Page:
Obviously it has to be understood that you were tweeting, not submitted an academic article. I know that you are seeking to improve things (right shift them, as you say) so I am certain that like Bil Waddell you are reflecting on these figures for the right reasons.

    The post is really in response to the way in which Lean’s “self proclaimed failure rate” has become something of a mantra for those who criticise. For example, see the comments on this article:

    Personally I’m not interested in advocating Lean or anything else. Experience has taught me that advocacy doesn’t work.

    What I do believe in is Kirkaldy’s motto: “Facts not opinions.”

    The goal of this post is to present the facts behind the 98+% failure rate for those that are interested. It’s far from perfect, I still have a long way to go as a writer.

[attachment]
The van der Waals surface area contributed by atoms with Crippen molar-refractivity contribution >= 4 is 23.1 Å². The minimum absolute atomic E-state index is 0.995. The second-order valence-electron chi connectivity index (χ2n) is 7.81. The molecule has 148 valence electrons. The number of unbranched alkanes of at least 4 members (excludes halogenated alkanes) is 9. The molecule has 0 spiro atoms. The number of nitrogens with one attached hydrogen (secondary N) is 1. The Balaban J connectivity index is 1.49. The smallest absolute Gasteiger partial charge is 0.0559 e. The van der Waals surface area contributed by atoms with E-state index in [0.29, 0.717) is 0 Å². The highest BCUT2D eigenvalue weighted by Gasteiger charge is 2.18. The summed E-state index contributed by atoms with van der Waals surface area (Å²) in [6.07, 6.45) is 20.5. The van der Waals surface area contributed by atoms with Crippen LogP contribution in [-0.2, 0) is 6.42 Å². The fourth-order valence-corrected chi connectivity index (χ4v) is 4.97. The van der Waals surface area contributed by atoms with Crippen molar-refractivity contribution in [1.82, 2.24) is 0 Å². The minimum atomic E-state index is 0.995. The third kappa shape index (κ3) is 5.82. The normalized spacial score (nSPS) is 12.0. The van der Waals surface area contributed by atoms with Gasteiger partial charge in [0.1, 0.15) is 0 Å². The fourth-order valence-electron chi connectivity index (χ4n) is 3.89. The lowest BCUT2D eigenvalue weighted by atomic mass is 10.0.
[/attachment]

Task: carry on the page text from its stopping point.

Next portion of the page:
| Reply Posted 7 years ago
  7. Ged,

    Many thanks for curating this post, and for ferreting-out the information from across the net, too.

    Like yourself I try to avoid advocacy (not always successfully) :}

    And as for my reasons in signalling the challenges in e.g. realising financial returns from “going lean” (or “going agile”, likewise), I have seen so many folks dive head first into the inviting waters of a Lean/Agile adoption, committing much of their own personal time and enthusiasm to the effort, only to see it come to naught (or naught of any positive significance to the businesses in question, anyways).